The shadow chancellor, John McDonnell, said: “This attitude is about as sick as it comes. Profit seeking from people’s suffering is nearly as low as you can get. When we come through this we need a windfall tax on the profiteers.”

Investors buying cheap stocks is a bad idea apparently. And what has the world come to?

However, Jolyon Maugham, the campaigning lawyer who backed legal action against Brexit, described the criticism as “a bit silly”.

“No fan of Rees-Mogg, and of course super-profits must be properly taxed, but this is a bit silly. SCM wants to invest in bombed out share prices. This is actually a good thing as higher share prices will make it easier for those businesses to attract fresh capital and survive,” Maugham said on Twitter.

When Soapy Joe’s the rational one in the room you know society has a significant problem.

What an odd idea

As small businesses complain that banks have been useless so far in the crisis, is the City missing its chance to atone?
Reluctance to comply with emergency loan package compounds unfavourable image

The oddity being this thought that the retail banks – which is who deals with small business – are part of The City. The City being the wholesale markets. Where the retail banks do gain their own financing, sure, but they really are retail, not wholesale, and thus part of the financial sector which is not The City.

Higher inflation, yes

But as Oliver Kamm refuses to recognise it’s possible to have too much of a good thing:

Higher inflation, of say 5 to 10 per cent, will also make it easier to deal with the (necessary) widening of the budget deficit. Gradually, nominal interest rates will rise.

10%? Man’s mad

Erm, ‘ang on

The Mail. It’s showing Shell’s dividend yield at 7.67%.

Which doesn’t quite sound right to be honest. More like 15% or so I think?

I think I can see what it is too. Look at the stock exchange page. ~Yield as at 31 Dec 2018 was 6.2% or so. Add in the wandering dollar, or maybe update to 31 Dec 2019. OK, 7.67%.

But the share price has laved since then. Therefore the yield has doubled. Their calculation of the yield, that is, is not at market price. It’s at market price on 31 Dec,


Anyone with Bloomberg?

Or the like. Would be interested to see the full text of this note referred to here:

The U.S. economy could shrink 4% this quarter and 14% next quarter, and for the year is likely to shrink 1.5%, a JP Morgan economist said on Wednesday, in one of the most dire forecasts yet issued for the potential hit from the coronavirus epidemic.

U.S. chief economist Michael Feroli al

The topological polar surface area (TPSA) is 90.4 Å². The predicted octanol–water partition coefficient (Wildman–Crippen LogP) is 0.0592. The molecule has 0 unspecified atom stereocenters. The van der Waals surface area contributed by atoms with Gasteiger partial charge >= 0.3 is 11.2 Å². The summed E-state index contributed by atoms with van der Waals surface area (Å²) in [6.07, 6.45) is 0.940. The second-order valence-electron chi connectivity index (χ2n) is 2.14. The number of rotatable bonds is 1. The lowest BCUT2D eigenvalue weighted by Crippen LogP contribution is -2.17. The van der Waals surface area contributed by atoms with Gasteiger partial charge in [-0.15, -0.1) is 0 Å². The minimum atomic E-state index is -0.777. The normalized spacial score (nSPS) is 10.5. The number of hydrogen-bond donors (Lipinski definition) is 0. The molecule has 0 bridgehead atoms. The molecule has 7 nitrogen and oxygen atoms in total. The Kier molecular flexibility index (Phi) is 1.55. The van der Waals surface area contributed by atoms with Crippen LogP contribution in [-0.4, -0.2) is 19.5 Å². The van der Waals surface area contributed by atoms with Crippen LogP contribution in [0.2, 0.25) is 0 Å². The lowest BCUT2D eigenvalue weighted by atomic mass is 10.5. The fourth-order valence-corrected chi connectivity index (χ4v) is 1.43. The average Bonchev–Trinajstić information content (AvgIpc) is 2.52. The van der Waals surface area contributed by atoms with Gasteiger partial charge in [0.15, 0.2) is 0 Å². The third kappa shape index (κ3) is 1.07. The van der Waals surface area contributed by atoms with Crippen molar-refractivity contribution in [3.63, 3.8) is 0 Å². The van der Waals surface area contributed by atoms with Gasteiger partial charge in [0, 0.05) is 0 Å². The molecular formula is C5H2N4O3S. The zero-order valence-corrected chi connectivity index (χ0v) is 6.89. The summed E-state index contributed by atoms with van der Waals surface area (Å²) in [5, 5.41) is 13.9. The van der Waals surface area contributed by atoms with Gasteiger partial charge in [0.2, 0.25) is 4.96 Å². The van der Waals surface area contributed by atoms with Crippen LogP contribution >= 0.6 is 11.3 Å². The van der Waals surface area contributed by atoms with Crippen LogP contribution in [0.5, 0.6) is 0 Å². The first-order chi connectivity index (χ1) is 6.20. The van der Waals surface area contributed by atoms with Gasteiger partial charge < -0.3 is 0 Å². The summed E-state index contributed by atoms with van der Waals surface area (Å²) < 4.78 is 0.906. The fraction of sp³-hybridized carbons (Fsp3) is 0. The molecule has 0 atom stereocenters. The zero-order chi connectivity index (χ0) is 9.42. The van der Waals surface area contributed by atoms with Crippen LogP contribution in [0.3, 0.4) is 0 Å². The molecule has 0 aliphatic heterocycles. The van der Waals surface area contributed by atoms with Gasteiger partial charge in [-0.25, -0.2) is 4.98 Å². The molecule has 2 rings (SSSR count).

There’s a hell of a difference between a 14% for a quarter decline and a 14% for a year. So, I’d like to see what he’s saying in detail.

Shell at 15% yield

My computer tells me that RDS.A is yielding 15% or so in euros. Alright, 14.17%. So:

The middle of a market correction produces bargains, of course it does. The middle of an oil price war might not indicate that oil majors are such.

But the yield on Shell PLC hit 9% overnight which is, in this low yield world, a very tempting purchase.

The question is, will it maintain the dividend? There’s a good argument that it will, yes.

That recommendation was perhaps a little premature. Ahem.

And so, the collective wisdom here is? Shell will cut the dividend or Shell is the bargain of the century?

Almost Spud-like

Looking at one of the share dealing/advice sites.

They say – correctly – that now might/could/should be a time to look at solid dividend stocks at decent prices and thus higher yields.

OK, still the problem of falling knife catching but still.

Then they recommend a stock on a 2.6% yield. A below FTSE100 yield is a yield stock? Well, hmm.

Oh, and it makes its money by organising trade exhibitions.


£3 is a fortune these days

According to the Daily Mail at least:

The 35 square mile island of Anguilla is making huge profits by selling its unique .ai domain name to tech companies thanks to be short for artificial intelligence. Last year, it made around £3 – we take a look at some of the other unusual places cashing in on the unusual trend.


The Bank of England has urged City firms to accelerate their efforts to abandon the scandal-ridden Libor financial benchmark and threatened to use its powers against them in an attempt to hasten the overhaul.

Companies have been given until the end of next year to stop using the rate and the Bank and the Financial Conduct Authority said yesterday that “the time to act is now”.

What in buggery’s it got to do with the FCA?

Sure, this other rate might be better, look at this one we’ve prepared for you over here. But legal insistence that it must not be used?

Sod off Matey, sod off.

That BoE audio feed

Well, now I’m not so sure. Because the reporting of how much money was being made etc:

On the foreign exchange blog, Forex Flow, a glowing endorsement of a trading news service claimed it had “direct access” to the bank’s press conferences that ran “five to eight seconds faster than any news service or video feed, which in this industry and trading, is a lifetime”.

The foreign exchange trader added that the founder Harry Daniels “and his team have not only made me (and others in our room) plenty of pips [percentage points] by being the fastest to a headline, they’ve saved me plenty of pips too in helping me being able to react to something that’s negative for a position I may have been in. That’s cost me a fair few lunches with Harry but that has been a grateful price to pay.”

That’s an advertisement for the system. Not an analysis of it.

Seriously, it’s like evaluating washing powders by believing the TV ads.

Another excellent hack

Hedge fund traders have been eavesdropping on the Bank of England’s press conferences before they have been officially broadcast, it has been reported.

One of the Bank’s suppliers has been leaking an audio feed of press conferences to high-speed traders, giving them the opportunity to act on Mark Carney’s comments before the rest of the world, The Times said.

Quite how high speed it was I’m not sure. Taking the audio feed directly might shave a second or two? Summat? Off the time it takes to get to the TV station, then be broadcast out, received? For I assume the press conferences are live and that live really is live. But then even live isn’t instant, is it?

Now, if someone wanted to be truly useful they’d hack into the bit where they draft the press releases…..